The City Council sent a letter to State officials in support of removing the “Watertown DCR Dam” from the Charles River, near Watertown Square.
The Council cited climate resilience, rebuilding the population of fish species in the Charles, and the opposition of the dam by indigenous people in the letter.
While the dam is located on a stretch of the river in Watertown’s city limits, the Charles and its shores are controlled by the Massachusetts Department of Conservation and Recreation (DCR). The Council voted Tuesday to send the letter to Bethany Card, secretary of the Executive Office of Energy, and Environmental Affairs, and DCR Commissioner Douglas Rice.
The process for removing the dam is a long one. It typically takes about five years from the time that the DCR approves the removal to the completion of the removal.
The letter referred to some of the findings of the Charles River Watershed Association, including a feasibility study on removing the dam. Members of the group came before the Council in October to advocate for the removal of the dam in Watertown, and others along the Charles.
“We encourage you to support the removal of the Watertown Dam and restoration of the Charles River. We were impressed by the 2021 feasibility study’s findings and are excited about the prospects of further restoring Alewife, American Eel, Blueback Herring and Rainbow Smelt to the Charles River.”
The Council also said that when the dam was built it was opposed by local indigenous people, and it took that into consideration.
“At a time of reckoning in the Commonwealth and our country we have learned that the construction of the Watertown Dam was opposed by the local Indigenous peoples. Today we write to start to mend these wrongs and join with those indigenous voices who have been calling for years to remove the Watertown Dam and restore the river,” the letter reads.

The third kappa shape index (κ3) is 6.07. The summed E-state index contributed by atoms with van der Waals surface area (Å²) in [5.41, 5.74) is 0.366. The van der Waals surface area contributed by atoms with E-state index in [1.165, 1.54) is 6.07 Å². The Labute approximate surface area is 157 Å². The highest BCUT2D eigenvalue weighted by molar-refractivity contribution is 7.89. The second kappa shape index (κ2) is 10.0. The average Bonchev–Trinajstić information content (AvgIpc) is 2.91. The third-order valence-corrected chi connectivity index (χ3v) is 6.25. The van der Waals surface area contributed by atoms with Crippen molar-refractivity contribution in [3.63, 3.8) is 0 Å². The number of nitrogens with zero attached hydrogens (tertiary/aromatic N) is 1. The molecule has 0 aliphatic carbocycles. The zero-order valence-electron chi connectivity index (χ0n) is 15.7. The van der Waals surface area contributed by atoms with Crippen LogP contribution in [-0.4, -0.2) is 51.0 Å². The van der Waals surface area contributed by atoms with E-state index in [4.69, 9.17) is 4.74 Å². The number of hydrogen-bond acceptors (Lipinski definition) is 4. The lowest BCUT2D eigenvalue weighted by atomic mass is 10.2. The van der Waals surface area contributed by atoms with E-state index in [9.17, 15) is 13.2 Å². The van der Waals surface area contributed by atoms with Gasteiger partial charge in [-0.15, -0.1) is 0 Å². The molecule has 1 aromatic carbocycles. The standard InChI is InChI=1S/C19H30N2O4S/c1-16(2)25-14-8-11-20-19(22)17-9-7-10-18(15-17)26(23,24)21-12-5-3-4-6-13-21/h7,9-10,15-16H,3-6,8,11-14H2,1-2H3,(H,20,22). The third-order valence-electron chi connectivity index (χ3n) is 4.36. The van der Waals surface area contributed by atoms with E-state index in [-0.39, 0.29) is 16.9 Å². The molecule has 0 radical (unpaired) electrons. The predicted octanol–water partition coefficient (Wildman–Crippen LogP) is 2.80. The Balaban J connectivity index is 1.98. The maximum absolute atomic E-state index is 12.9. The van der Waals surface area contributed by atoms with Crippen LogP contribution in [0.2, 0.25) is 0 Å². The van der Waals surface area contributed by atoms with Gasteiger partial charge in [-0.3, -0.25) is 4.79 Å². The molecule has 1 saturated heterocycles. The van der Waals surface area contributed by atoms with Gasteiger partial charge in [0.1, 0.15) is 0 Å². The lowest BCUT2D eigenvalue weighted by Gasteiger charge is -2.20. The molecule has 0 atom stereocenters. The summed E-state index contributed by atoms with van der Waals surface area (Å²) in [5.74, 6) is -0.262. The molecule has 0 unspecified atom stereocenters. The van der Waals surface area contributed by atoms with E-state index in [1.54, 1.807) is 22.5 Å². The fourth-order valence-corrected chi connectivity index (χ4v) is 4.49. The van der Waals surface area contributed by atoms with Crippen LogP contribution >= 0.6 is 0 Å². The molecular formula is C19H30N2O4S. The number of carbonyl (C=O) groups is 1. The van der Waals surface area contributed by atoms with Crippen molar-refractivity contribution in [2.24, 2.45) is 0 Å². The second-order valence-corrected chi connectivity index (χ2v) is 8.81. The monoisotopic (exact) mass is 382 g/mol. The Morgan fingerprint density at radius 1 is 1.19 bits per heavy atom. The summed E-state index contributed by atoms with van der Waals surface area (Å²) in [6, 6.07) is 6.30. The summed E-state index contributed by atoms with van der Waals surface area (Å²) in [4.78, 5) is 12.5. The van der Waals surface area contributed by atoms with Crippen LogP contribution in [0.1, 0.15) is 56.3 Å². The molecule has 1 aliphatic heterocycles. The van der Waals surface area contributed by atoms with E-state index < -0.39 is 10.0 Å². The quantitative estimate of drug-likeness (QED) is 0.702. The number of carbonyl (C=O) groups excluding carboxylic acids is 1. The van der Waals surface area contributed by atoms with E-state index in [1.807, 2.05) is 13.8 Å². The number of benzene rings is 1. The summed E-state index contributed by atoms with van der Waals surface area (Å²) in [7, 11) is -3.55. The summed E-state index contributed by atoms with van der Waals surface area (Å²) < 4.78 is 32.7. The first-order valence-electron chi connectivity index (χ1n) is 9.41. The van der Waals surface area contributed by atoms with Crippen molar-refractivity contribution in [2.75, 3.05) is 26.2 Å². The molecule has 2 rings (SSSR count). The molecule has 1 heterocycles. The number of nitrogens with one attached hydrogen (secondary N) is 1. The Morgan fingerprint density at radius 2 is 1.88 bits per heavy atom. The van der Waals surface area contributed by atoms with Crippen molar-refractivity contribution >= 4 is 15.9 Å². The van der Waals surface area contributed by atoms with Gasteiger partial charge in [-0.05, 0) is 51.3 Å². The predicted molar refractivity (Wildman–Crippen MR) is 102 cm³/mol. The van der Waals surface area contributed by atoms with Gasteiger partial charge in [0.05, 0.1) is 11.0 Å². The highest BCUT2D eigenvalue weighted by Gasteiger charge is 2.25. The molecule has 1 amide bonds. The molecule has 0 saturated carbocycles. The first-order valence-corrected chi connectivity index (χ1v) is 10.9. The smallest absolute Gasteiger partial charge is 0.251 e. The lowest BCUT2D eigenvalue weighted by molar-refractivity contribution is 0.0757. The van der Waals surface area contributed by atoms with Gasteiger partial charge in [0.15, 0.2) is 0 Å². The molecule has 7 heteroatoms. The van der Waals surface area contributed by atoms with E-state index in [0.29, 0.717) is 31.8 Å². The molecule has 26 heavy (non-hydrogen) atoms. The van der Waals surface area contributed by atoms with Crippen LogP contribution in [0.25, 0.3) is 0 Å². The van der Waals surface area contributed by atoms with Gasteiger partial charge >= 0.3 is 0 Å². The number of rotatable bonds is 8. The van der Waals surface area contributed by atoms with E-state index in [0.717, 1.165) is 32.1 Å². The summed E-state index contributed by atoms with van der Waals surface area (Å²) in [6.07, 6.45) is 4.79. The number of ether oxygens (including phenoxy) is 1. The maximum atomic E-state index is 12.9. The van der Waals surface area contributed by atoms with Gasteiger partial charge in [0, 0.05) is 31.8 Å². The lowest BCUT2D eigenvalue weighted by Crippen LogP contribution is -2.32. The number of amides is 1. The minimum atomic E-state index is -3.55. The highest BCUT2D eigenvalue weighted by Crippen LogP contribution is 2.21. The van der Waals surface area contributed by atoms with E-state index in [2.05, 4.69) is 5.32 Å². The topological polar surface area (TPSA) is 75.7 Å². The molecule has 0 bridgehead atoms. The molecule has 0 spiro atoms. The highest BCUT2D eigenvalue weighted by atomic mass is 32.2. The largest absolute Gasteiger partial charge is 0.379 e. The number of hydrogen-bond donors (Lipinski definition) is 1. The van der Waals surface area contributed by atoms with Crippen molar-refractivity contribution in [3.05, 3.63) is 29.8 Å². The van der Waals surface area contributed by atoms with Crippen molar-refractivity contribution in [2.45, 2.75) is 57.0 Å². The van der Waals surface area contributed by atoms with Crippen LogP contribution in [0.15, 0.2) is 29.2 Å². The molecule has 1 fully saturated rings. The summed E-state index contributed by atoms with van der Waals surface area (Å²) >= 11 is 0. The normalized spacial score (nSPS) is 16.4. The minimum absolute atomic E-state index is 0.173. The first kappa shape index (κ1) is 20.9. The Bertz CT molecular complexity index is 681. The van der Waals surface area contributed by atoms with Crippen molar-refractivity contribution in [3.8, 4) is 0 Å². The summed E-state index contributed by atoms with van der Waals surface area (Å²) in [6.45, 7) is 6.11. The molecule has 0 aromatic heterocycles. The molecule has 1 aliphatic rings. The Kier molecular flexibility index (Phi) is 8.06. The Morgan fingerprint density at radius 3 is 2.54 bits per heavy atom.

Concerns about the soundness of the 56-year-old dam and the impact of stronger storms that have hit the City in recent years were also cited by the Council.
“Aging infrastructure like Watertown Dam pose a risk as we are seeing stronger and more intense storms of which this dam was not designed for,” the letter reads.
The area would not be more prone to flooding if the dam is taken out, according to the letter. Removing the dam would lower the level of the river above the dam by 6 feet, according to the letter. It would also improve conditions for fish and wildlife.
The letter reads: “Freeing the Charles River in Watertown will lead to lower temperatures and higher dissolved oxygen levels as the water would flow more freely. Colder waterways with higher levels of dissolved oxygen are better for fish like the wild trout that the City of Watertown supports.”
Great idea. Hope it comes to pass in my lifetime!
Just another reminder that the river was originally tidal as far inland as Watertown until construction of the dam at Boston in 1910. English traveler William Wood saw “a fall of fresh waters” here in 1632, two years before either a dam or a mill were built in 1634. Later dams were even bigger. Whatever the size of the natural feature, it was enough to stop the salt flow of a normal high tide, yet low enough to allow up-stream access for the then-large fish migrations. Will the removal project find evidence of this natural feature and what would they do with it?
This story and the Town’s purchase of Walker Pond prompt me to wonder if there is yet any hope for Sawin’s and Williams Ponds in the east end. They are still EPA superfund sites, but I wonder if a public/private initiative of federal and local government, along with developers could rehabilitate these open sores in our midst. If Watertown is to become Kendall West (very much a debatable proposition), imagine how much more attractive the area would be for residents and workers alike with a restored wetland park in place of Love Canal?